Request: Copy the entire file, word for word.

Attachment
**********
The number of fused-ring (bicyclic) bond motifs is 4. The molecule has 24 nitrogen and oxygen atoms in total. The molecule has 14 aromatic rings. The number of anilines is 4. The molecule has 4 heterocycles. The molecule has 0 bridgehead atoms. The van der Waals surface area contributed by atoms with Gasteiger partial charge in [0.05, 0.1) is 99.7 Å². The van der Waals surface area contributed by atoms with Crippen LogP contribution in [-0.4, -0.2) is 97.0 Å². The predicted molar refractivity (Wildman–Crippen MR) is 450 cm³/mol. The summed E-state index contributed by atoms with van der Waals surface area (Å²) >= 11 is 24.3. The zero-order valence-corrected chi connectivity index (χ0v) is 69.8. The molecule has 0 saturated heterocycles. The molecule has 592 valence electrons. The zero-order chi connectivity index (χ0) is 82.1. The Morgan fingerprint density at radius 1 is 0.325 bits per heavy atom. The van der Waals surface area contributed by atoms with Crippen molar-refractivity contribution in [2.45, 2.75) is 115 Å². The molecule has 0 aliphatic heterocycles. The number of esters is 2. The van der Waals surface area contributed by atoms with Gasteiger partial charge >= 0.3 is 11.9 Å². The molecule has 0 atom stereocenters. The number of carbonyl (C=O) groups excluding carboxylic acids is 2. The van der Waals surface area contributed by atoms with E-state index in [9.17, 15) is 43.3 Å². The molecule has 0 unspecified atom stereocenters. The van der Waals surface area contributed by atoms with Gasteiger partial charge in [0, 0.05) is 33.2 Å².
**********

The number of fused-ring (bicyclic) bond motifs is 4. The molecule has 24 nitrogen and oxygen atoms in total. The molecule has 14 aromatic rings. The number of anilines is 4. The molecule has 4 heterocycles. The molecule has 0 bridgehead atoms. The van der Waals surface area contributed by atoms with Gasteiger partial charge in [0.05, 0.1) is 99.7 Å². The van der Waals surface area contributed by atoms with Crippen LogP contribution in [-0.4, -0.2) is 97.0 Å². The predicted molar refractivity (Wildman–Crippen MR) is 450 cm³/mol. The summed E-state index contributed by atoms with van der Waals surface area (Å²) >= 11 is 24.3. The zero-order valence-corrected chi connectivity index (χ0v) is 69.8. The molecule has 0 saturated heterocycles. The molecule has 592 valence electrons. The zero-order chi connectivity index (χ0) is 82.1. The Morgan fingerprint density at radius 1 is 0.325 bits per heavy atom. The van der Waals surface area contributed by atoms with Crippen molar-refractivity contribution in [2.45, 2.75) is 115 Å². The molecule has 0 aliphatic heterocycles. The number of esters is 2. The van der Waals surface area contributed by atoms with Gasteiger partial charge >= 0.3 is 11.9 Å². The molecule has 0 atom stereocenters. The number of carbonyl (C=O) groups excluding carboxylic acids is 2. The van der Waals surface area contributed by atoms with E-state index in [9.17, 15) is 43.3 Å². The molecule has 0 unspecified atom stereocenters. The van der Waals surface area contributed by atoms with Gasteiger partial charge in [0, 0.05) is 33.2 Å².